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John McCain gives the wrong answer when asked what he would think about having a Moslem President.

By 10.2.07

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Are the American Jewish Committee and its coreligionist public organizations really stupid enough to think that Senator McCain said, indicated, intimated, hinted or otherwise communicated that he would be averse to having a Jewish President? Good grief. They are either astonishingly obtuse or pretending to misunderstand a coded message that every other American can decipher with ease.

The story, for those who wisely put baseball above politics and have had their attention occupied in our pastime's stadia, goes like this. Some interviewer for Beliefnet asked McCain what he would think of a Moslem President. He answered that while he, as a Christian, personally preferred someone grounded in that faith, he would vote for whoever was best suited to lead this nation. Later he dug his foxhole a little deeper, by adding that the Constitution established the United States as a Christian nation.

Suddenly a phalanx of Jewish groups are tripping over each other's feet to get to the mike to issue condemnations. Why, the specter of a Christian theocracy is beginning to loom, and we must slip down the slope from Mount Sinai to prevent the Sermon from slippery-sloping its own way up there. Next come the Crusades. How long before the skinheads are given a collective amnesty by President Bush to come roaring out of the prisons and do forced conversions of the Jewish infidels? Then the Inquisition. Mel Martinez will round up the last recalcitrant Hebrews and bring them to New Mexico for a big auto-da-Santa-Fe.

Gimme a huge break. Everyone knows that Joseph Lieberman won the popular vote for Vice-President in this country, and that had the electoral vote coincided, and had President Gore resigned to rescue polar bears from global warming, no one would have been a more loyal friend of President Lieberman than John McCain. If there is an actual living breathing Jew in this country who does not get that, I am prepared to offer my long-distance diagnosis of paranoia free of charge.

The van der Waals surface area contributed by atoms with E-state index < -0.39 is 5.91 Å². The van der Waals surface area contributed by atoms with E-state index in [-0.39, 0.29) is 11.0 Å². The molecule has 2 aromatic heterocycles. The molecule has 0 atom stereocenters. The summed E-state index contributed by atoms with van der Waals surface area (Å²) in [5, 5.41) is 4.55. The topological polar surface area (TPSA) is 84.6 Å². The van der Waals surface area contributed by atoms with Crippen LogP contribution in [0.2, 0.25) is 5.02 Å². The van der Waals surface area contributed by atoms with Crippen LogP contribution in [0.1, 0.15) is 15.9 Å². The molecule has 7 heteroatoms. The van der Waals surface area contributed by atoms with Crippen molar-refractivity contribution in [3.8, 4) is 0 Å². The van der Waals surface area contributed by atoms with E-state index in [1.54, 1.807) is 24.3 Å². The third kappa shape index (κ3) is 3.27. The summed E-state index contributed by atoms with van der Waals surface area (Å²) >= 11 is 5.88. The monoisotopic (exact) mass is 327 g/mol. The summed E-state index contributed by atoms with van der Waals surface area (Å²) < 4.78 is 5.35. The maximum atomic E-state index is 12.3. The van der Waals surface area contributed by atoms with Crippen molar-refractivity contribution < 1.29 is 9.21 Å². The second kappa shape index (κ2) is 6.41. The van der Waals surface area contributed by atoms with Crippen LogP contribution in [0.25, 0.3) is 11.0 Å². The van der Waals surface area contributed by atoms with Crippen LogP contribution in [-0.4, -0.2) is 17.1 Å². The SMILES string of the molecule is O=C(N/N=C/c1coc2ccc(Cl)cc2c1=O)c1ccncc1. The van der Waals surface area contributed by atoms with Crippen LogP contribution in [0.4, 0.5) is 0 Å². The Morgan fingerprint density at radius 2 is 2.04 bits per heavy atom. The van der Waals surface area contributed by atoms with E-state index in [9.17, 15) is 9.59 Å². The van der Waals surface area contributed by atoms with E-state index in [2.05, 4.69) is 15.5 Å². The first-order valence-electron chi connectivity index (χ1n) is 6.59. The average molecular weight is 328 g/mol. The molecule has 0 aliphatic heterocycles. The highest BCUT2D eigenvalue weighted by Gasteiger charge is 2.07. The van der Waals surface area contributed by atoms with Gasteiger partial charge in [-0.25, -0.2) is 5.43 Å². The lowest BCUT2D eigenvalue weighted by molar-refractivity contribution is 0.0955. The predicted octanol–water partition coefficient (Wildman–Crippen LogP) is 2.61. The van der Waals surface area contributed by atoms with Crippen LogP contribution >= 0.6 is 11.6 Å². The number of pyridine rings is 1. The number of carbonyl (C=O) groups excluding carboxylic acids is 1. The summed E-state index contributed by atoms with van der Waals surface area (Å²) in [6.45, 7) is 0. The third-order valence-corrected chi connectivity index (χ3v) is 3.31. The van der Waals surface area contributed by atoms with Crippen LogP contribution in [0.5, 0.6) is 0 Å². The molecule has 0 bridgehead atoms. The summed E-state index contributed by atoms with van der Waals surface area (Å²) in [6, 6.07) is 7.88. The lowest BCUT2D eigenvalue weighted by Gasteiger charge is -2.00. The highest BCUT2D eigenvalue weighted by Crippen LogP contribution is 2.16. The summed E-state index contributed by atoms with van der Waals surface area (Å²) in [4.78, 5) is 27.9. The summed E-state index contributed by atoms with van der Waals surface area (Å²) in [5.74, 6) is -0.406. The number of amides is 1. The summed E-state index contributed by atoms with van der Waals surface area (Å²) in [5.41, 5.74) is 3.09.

What McCain really meant to say, but was constrained from saying by prevailing conventions of public discourse, was that no one wants a Moslem President at this point in our history. That may be a regrettable fact, but it is a fact nonetheless, and an eminently defensible one. Look, none of us are big Koranic scholars. Most of us may think that Sura is the name of Tom Cruise's baby. But none of that matters, not at this moment in history. What is happening right now is that a large body of Moslems -- we know not just how large -- worldwide have undertaken a war to the death against our nation using their faith as a basis for the conflict.

Unfortunate though it may be for a fantastically well-deserving hyper-qualified good-willed and good-faithed individual somewhere, this is no time to elect a Moslem. While we fought the Japanese in World War Two, the Shinto worshipers had to put their presidential aspirations aside for the nonce. Same for the wise Confucians while we struggled against China in the Korean War. That's just one of those things, folks. All Moslems should graciously recuse themselves from the presidential fray at this time. Nothin' poy-sonal.

Now let us imagine what Senator McCain would have said if he was asked about the possibility of a Jewish President. (Some aggressive researcher may soon unearth something he did say on the subject back in 2000.) It might have gone approximately thus: "If it's Homnick, I'm certainly in favor. If it's Noam Chomsky, I'm strongly opposed. I think that Judaism and Christianity have roughly parallel value systems when used seriously to shine a light on moral choices in our society. On the other hand, people who are nominal practitioners of this or that but really play to the prejudices of leftist elites are no darned good in any case."

It seems fair to assume that these groups who are waxing wroth over this know well what McCain thinks. They are just taking the opportunity to carry some political water for the Democratic Party. If this is true, they are engaging in a shocking abuse of their public trust. They are given their role for the valuable purpose of protecting against Jews being victimized. Their credibility in protest is a precious resource that needs responsible husbanding.

Still, Senator McCain would be better advised not to answer that sort of question. He needs to learn from the Jews and answer a question with a question: "Why not?" The midst of a Presidential crusade is no time to be tripped up by an inquisition.

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About the Author

Jay D. Homnick, commentator and humorist, is a frequent contributor to The American Spectator.